In what could be a precedent-setting settlement, a Malaysian man who defamed a business on Twitter agreed to apologize 100 times over the span of three days on the same forum to make amends.
According to the Guardian, Fahmi Fadzil had tweeted that his pregnant friend had been mistreated by her employer – and then went on to name the employer, BluInc Media. Mr. Fadzil, a social activist and political aide, has more than 4,200 followers.
BluInc Media, miffed by how many people potentially saw the negative tweet, had its lawyers send Mr. Fadzil a letter demanding damages and a newspaper apology.
He settled with the company to correct his error where it had taken place: on Twitter with 100 apology tweets. Call it social media community service.
It's not the first time a party has called foul over defamatory tweets, but resolutions have mostly been carried out the old-fashioned way.
Earlier this year, a British politician who allegedly released a defamatory tweet about a rival was forced to tweet an apology but also pay 3,000 pounds in damages, according to the BBC.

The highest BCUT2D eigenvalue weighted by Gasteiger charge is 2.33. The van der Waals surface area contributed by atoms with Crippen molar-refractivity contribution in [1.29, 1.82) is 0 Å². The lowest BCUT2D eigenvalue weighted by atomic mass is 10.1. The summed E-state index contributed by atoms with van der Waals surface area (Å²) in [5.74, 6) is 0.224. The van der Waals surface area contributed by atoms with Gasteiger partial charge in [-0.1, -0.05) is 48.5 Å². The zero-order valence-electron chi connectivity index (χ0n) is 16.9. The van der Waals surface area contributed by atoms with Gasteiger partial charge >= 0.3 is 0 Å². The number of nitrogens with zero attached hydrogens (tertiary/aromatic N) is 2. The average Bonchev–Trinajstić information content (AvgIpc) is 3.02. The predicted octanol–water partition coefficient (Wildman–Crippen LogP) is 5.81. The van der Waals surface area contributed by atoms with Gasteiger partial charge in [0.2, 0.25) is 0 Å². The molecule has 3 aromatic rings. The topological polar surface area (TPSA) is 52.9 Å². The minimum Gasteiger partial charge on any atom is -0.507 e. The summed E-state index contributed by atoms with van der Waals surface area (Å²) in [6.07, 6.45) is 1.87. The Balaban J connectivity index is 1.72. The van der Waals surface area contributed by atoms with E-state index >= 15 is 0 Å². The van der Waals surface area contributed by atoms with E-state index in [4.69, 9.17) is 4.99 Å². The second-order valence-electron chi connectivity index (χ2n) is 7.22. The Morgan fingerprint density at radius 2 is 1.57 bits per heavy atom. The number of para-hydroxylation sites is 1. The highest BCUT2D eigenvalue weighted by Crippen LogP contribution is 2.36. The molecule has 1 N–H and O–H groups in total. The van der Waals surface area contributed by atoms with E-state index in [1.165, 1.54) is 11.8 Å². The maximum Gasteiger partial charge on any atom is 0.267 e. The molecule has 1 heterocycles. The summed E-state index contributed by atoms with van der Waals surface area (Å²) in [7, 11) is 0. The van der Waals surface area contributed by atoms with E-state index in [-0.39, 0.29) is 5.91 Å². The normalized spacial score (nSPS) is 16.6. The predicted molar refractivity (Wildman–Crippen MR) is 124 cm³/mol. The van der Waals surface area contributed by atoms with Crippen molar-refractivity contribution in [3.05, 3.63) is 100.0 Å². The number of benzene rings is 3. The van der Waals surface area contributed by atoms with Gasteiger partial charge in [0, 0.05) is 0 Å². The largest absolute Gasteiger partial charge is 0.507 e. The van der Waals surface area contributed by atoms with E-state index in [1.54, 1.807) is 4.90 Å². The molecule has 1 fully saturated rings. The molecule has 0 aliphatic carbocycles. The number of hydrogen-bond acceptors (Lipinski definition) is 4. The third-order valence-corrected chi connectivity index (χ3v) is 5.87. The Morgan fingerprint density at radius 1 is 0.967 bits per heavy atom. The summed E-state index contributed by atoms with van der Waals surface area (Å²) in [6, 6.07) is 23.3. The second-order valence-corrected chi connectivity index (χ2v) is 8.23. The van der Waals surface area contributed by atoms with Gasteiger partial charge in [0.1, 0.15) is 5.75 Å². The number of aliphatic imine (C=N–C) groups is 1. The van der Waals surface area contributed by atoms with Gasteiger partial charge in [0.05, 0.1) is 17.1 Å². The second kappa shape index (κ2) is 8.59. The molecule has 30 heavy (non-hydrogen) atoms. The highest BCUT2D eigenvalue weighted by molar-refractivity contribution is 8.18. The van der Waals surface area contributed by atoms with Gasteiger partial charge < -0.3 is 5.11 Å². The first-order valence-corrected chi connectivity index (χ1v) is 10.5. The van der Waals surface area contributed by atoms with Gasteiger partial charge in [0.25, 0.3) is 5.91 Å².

In Australia, according to the Canberra Times, a newspaper editor has threatened to sue an academic who posted critical comments he claims are unfounded on Twitter.
He was apparently seeking financial damages. The dispute has been dragged out over several months without resolution and in the mean time, the editor has drawn more attention to the affair because of the lingering threat of legal action. Clearly he's never heard of the Streisand Effect.
The always-colourful performer Courtney Love made up for her Twitter sins (allegedly slamming a fashion designer) this spring by paying the designer $430,000 in damages, Rolling Stone reports. Not bad at all.
Could social media community service take off as the go-to way of resolving Twitter or Facebook defamation cases?
If you were defamed in the Twitterverse, would you rather the perpetrator make it up to you with a big, fat cheque or in a series of apology tweets?